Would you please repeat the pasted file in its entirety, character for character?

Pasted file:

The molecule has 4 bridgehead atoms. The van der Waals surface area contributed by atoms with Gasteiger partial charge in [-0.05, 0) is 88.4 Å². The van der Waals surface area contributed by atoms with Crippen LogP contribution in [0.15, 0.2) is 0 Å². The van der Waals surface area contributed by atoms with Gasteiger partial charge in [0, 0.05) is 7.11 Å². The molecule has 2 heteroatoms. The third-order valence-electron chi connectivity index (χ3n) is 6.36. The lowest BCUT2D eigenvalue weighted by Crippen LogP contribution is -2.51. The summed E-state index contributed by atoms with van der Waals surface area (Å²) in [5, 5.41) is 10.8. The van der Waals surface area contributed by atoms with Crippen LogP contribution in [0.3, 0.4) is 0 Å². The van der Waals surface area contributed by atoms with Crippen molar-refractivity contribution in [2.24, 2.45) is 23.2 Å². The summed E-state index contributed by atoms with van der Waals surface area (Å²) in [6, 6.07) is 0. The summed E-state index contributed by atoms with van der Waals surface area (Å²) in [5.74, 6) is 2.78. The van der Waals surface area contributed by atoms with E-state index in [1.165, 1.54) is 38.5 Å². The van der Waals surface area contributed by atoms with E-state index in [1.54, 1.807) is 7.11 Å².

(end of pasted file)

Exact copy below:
The molecule has 4 bridgehead atoms. The van der Waals surface area contributed by atoms with Gasteiger partial charge in [-0.05, 0) is 88.4 Å². The van der Waals surface area contributed by atoms with Crippen LogP contribution in [0.15, 0.2) is 0 Å². The van der Waals surface area contributed by atoms with Gasteiger partial charge in [0, 0.05) is 7.11 Å². The molecule has 2 heteroatoms. The third-order valence-electron chi connectivity index (χ3n) is 6.36. The lowest BCUT2D eigenvalue weighted by Crippen LogP contribution is -2.51. The summed E-state index contributed by atoms with van der Waals surface area (Å²) in [5, 5.41) is 10.8. The van der Waals surface area contributed by atoms with Crippen LogP contribution in [0.3, 0.4) is 0 Å². The van der Waals surface area contributed by atoms with Crippen molar-refractivity contribution in [2.24, 2.45) is 23.2 Å². The summed E-state index contributed by atoms with van der Waals surface area (Å²) in [6, 6.07) is 0. The summed E-state index contributed by atoms with van der Waals surface area (Å²) in [5.74, 6) is 2.78. The van der Waals surface area contributed by atoms with E-state index in [1.165, 1.54) is 38.5 Å². The van der Waals surface area contributed by atoms with E-state index in [1.54, 1.807) is 7.11 Å².